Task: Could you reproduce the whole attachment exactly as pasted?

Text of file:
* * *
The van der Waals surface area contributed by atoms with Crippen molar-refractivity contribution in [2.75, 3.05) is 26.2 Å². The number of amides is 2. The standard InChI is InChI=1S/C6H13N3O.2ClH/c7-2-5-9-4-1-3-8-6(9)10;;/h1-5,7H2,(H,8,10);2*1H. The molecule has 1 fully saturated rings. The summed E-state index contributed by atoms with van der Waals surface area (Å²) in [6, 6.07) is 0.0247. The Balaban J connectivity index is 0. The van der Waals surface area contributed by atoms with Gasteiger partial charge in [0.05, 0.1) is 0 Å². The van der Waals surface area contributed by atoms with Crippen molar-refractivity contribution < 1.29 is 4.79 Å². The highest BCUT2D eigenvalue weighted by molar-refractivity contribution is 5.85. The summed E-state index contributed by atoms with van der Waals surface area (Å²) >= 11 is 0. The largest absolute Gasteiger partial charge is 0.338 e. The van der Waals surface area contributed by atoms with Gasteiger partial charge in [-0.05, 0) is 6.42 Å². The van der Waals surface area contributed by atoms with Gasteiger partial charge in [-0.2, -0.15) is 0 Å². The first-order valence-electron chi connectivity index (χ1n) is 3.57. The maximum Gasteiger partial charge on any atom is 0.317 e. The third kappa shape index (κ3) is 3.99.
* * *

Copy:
The van der Waals surface area contributed by atoms with Crippen molar-refractivity contribution in [2.75, 3.05) is 26.2 Å². The number of amides is 2. The standard InChI is InChI=1S/C6H13N3O.2ClH/c7-2-5-9-4-1-3-8-6(9)10;;/h1-5,7H2,(H,8,10);2*1H. The molecule has 1 fully saturated rings. The summed E-state index contributed by atoms with van der Waals surface area (Å²) in [6, 6.07) is 0.0247. The Balaban J connectivity index is 0. The van der Waals surface area contributed by atoms with Gasteiger partial charge in [0.05, 0.1) is 0 Å². The van der Waals surface area contributed by atoms with Crippen molar-refractivity contribution < 1.29 is 4.79 Å². The highest BCUT2D eigenvalue weighted by molar-refractivity contribution is 5.85. The summed E-state index contributed by atoms with van der Waals surface area (Å²) >= 11 is 0. The largest absolute Gasteiger partial charge is 0.338 e. The van der Waals surface area contributed by atoms with Gasteiger partial charge in [-0.05, 0) is 6.42 Å². The van der Waals surface area contributed by atoms with Gasteiger partial charge in [-0.2, -0.15) is 0 Å². The first-order valence-electron chi connectivity index (χ1n) is 3.57. The maximum Gasteiger partial charge on any atom is 0.317 e. The third kappa shape index (κ3) is 3.99.